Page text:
I can only hope that at the outset of the next war, some military leader takes out every single bank in existence. That they target every single Federal Reserve bank. Hits are put out for every single bank CEO - and, their underlings.

We need a complete re-rack of the entire banking system - top to bottom.

Fri, 04/06/2012 - 18:51 | 2323554 jeff314
jeff314's picture

i think Hitler tried that in ww2

Fri, 04/06/2012 - 20:06 | 2323713 Matt
Matt's picture

If he was trying to do that, he would have invaded Switzerland instead of Russia.

Fri, 04/06/2012 - 21:16 | 2323858 knukles
knukles's picture

Nah, he banked in Switzerland.

Fri, 04/06/2012 - 19:04 | 2323578 LowProfile
LowProfile's picture

 

Hits are put out for every single bank CEO - and, their underlings.

NO.

THEY ARE JUST FOOTSOLDIERS, LIEUTENANTS AND CAPTAINS, WE NEED THEM ALIVE.

OTHERWISE WE WILL NEVER GET THE CAPOS!

Fri, 04/06/2012 - 19:41 | 2323653 spentCartridge
spentCartridge's picture

Can't un-vote 'bout vote :(

Fri, 04/06/2012 - 21:27 | 2323889 onarga74
onarga74's picture

But then who would be left to hate?  Not Illinois Nazi's again?

Fri, 04/06/2012 - 18:34 | 2323508 Nid
Nid's picture

Ha ha ha ha!!! Looks like Bagger Ben ain't so damn tricksey after all....his industrial strength Ponzi has a limited shelf life.

Fri, 04/06/2012 - 18:35 | 2323513 fonzannoon
fonzannoon's picture

I don't believe that they could follow sich a brilliant diamond in the rough sentence with a complete full retard one...

"And fourth, the risk of a material inflation overshoot seems low given the still-large amount of spare capacity, not to mention the Fed’s ability to reverse course and tighten financial conditions substantially via forward guidance, rate hikes, or even asset sales should the need arise".

Kind of diminishes any brilliance.

Sat, 04/07/2012 - 00:44 | 2324089 Mary Wilbur
Mary Wilbur's picture

What does she mean by "spare capacity?"

Sat, 04/07/2012 - 03:04 | 2324147 Mentaliusanything
Mentaliusanything's picture

low Industrial output / Labor surplus - War puts them to use

Fri, 04/06/2012 - 18:40 | 2323523 Bluntly Put
Bluntly Put's picture

"UNLESS THE FED IS ACTIVELY ENGAGING IN EXPONENTIALLY INCREASING FORMS OF MONETIZATION AT EVERY GIVEN MOMENT, THE IMPACT FROM EASING DIMINISHES PROGRESSIVELY, ULTIMATELY APPROACHING ZERO AND SUBSEQUENTLY BECOMING NEGATIVE!

There fixed it for you :P

 

 

 

Fri, 04/06/2012 - 18:53 | 2323527 vast-dom
vast-dom's picture

This is actually rather obvious and I'm not even shocked GS fucktard would explicitly state this. In other words, how can you make money on ANYTHING BUT FLOW at this stage since the underlying fundamentals of most stocks are, let's be polite, wholly unrelated what their QE hopium propped up trading values are; ergo, fast flow swirls the shit around and up until it doesn't -- this is the very long end of the Ponzi curve where if the fed doesn't keep increasing the flow on anemic volume (ie investors abandoning ship and/or GS chum), we have essentially nothing but toxic grossly overvalued stocks (esp banking sector), iGizPodMaker notwithstanding.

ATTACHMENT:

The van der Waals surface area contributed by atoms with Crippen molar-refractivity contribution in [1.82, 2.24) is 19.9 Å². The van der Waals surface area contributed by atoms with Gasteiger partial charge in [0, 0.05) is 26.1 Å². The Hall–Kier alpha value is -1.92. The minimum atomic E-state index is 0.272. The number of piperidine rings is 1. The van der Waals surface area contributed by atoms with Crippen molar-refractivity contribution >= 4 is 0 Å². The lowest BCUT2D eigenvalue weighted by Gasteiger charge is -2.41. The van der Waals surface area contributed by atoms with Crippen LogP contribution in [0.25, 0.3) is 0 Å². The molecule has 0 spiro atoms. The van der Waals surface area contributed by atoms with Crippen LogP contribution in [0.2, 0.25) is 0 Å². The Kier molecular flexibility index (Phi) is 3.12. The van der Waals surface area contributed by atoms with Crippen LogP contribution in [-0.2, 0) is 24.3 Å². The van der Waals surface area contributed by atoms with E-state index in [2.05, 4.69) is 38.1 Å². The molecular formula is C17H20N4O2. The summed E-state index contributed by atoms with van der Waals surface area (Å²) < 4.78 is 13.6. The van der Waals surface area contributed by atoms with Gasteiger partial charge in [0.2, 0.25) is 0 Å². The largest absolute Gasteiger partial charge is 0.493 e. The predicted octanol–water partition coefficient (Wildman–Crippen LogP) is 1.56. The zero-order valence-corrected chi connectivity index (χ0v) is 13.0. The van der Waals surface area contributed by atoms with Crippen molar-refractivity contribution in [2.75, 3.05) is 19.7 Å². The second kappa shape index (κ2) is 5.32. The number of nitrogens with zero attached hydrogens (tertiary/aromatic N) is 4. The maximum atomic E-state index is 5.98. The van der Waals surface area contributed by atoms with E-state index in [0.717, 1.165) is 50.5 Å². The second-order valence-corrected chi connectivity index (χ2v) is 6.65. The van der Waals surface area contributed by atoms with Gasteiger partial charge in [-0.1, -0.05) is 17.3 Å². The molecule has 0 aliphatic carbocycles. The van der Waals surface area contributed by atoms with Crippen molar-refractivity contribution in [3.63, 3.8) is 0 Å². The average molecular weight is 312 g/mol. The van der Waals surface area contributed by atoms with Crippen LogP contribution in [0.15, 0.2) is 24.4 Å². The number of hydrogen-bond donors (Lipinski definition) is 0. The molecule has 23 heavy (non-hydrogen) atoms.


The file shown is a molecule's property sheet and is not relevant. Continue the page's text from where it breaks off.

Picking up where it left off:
Folks, flow is the driver of near zero volume and rising index values. Let the Russell2000 crash already and it'll still be overvalued.

Fri, 04/06/2012 - 20:12 | 2323728 Crimedog
Crimedog's picture

I'm not gonna argue that stocks are currently overvalued because I agree with you.  But to say "we have essentially nothing but toxic grossly overvalued stocks (esp banking sector), iGizPodMaker notwithstanding" 

is ridiculous.  There are a TON of good comapnies out there producing REAL goods in the economy and have REAL value.  Apple is not even close to being the only one.  Don't lump the banking sector in with the real economy that atually makes things.

 

I'm just glad this jobs number is going to be followed by a sell-off so that I can get back into good stocks on the cheap.

Fri, 04/06/2012 - 20:37 | 2323790 AustriAnnie
AustriAnnie's picture

By saying "Apple is not the only one" are you implying that Apple's stock price is justified by the "real goods" it creates and the "real value" of those goods?

 

Fri, 04/06/2012 - 21:34 | 2323883 vast-dom
vast-dom's picture

AustriAnnieI was being quite facetious re: Apple, as evidenced by the iGizFukPod devices mention....

Fri, 04/06/2012 - 21:33 | 2323880 vast-dom
vast-dom's picture

CrimedogOn average too many stocks, irrespective if issued by producing relatively productive companies, are grossly overvalued

And you precisely supply the proof by this YOUR statement: "so that I can get back into good stocks on the cheap." I'd amend cheap and say for FAIR MARKET VALUE.